11 Nov 2009
Manchester Music @ MOSI 
Stephen Morris (recently seen discussing Manchester music with Kevin Cummins and Paul Morley) is to lead a debate about the Manchester music scene past, present and future at MOSI (Museum of Science & Industry), Liverpool Road, Manchester, on Friday 27 November 2009 at 7.30pm.

In the Stephen Morris and friends Manchester music debate, he will talk to ex-Hacienda DJ Graeme Park about their own experiences, the Factory days and what that Manchester music scene might look like in years to come. Morris and Park will be joined by founder of City Life and MD of SKV Communications, Andy Spinoza, and club entrepreneur Ross MacKenzie (owner of One Central Street, Purple Pussycat and Black Dog Ballroom).

The audience will then be invited to ask questions, with Park compering the debate.

The debate starts at 7.30pm and the doors and bar open at 6.30pm.

Ticket prices £5 in advance, £8 on the door, available at www.ticketmaster.co.uk or call 0844 847 2261 (24 hours)

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Peter Saville colour wheel
A Certain Ratio

"Manchester, 1978. In the beginning there were four: Jez Kerr (bass), Martin Moscrop (guitar/trumpet), Peter Terrel (guitar/effects) and Simon Topping (vocals/trumpet). Four thin boys with a name borrowed from a Brian Eno record, the intense, drummerless quartet initially drew influence from Wire, Eno, the Velvets and Kraftwerk, and gained a manager in Anthony Wilson of Factory Records.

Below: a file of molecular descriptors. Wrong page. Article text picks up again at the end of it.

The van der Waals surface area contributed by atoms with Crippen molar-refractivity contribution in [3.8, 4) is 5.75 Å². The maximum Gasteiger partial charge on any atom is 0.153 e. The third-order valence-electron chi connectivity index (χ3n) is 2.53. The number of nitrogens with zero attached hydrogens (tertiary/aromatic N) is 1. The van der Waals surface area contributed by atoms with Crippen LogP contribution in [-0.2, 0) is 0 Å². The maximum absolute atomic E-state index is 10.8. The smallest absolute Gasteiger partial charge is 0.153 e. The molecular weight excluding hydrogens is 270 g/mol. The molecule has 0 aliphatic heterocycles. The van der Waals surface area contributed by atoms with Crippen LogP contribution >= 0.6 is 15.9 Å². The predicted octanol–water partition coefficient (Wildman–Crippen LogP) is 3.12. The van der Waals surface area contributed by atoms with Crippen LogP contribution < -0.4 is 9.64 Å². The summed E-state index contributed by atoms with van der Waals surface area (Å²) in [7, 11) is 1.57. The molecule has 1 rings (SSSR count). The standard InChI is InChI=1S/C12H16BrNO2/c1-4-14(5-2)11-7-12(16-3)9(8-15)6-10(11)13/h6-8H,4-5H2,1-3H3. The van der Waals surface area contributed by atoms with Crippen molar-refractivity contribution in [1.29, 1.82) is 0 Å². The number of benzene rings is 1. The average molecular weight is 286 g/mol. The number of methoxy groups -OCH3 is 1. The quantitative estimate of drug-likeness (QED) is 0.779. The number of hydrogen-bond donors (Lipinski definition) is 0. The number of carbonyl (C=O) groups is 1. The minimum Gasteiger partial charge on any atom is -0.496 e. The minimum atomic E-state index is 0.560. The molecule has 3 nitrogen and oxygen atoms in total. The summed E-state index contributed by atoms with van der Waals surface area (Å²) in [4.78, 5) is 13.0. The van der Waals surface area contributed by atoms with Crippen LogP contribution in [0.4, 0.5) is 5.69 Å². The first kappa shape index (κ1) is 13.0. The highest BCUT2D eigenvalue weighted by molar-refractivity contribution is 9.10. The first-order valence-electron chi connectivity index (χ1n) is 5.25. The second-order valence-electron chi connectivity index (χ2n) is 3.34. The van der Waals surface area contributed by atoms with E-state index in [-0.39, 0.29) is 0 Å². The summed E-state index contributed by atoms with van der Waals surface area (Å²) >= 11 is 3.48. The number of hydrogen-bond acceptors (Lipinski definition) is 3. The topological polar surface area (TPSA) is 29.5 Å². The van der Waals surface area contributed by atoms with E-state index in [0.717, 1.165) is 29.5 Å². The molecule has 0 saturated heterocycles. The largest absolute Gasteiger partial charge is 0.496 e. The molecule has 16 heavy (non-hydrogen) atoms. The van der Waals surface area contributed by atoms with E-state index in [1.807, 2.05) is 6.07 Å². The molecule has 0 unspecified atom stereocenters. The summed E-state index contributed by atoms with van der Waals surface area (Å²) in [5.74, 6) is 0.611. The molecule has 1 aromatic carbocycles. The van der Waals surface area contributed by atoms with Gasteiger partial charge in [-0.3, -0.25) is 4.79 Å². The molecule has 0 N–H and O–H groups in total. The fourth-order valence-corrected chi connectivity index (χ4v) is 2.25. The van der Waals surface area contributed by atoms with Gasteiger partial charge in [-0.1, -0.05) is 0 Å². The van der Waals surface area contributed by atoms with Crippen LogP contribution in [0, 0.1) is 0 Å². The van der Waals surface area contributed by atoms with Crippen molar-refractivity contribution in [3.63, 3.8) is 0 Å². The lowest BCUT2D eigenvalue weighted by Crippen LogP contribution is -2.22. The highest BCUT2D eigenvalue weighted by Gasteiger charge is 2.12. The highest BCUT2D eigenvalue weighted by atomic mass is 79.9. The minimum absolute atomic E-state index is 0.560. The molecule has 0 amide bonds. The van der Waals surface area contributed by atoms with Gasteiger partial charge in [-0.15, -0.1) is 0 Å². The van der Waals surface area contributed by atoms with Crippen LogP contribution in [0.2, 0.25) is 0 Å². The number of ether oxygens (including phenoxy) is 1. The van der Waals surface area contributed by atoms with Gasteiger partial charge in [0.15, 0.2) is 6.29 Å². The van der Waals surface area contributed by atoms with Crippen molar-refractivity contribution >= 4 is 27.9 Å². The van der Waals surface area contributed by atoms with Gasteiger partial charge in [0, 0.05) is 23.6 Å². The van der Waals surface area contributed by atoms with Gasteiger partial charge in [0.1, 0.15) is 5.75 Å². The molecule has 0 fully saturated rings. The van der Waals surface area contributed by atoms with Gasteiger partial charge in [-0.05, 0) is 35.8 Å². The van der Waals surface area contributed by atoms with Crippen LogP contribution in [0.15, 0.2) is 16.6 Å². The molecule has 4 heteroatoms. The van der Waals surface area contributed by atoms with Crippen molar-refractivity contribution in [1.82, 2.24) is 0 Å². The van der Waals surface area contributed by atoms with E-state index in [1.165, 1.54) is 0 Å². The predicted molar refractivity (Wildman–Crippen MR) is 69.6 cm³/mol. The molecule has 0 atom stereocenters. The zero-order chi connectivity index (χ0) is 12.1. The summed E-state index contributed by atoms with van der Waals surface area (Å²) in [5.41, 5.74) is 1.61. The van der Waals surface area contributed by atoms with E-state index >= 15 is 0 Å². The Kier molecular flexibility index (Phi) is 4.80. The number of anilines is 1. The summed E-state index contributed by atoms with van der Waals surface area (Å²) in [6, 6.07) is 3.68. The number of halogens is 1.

"May 1979 saw the release of their first ACR single, the dark All Night Party, although the sound and musicianship of the band would be transformed by the arrival of funky drummer Donald Johnson (DoJo) in August. Over the next few months the band gigged widely, often with Joy Division as part of Factory packages, and recorded demos with producer Martin Hannett as well as a Peel session. Their support slot with Talking Heads on their UK tour in December 1979 set David Byrne on a new course, and provided the compelling live half of their chic cassette package The Graveyard and the Ballroom. Post-punk, ACR now reflected the influence of Funkadelic, George Clinton, Bootsy Collins, The Bar Kays and James Brown."

- intro to ACR Biography by James Nice (LTM)

The Durutti Column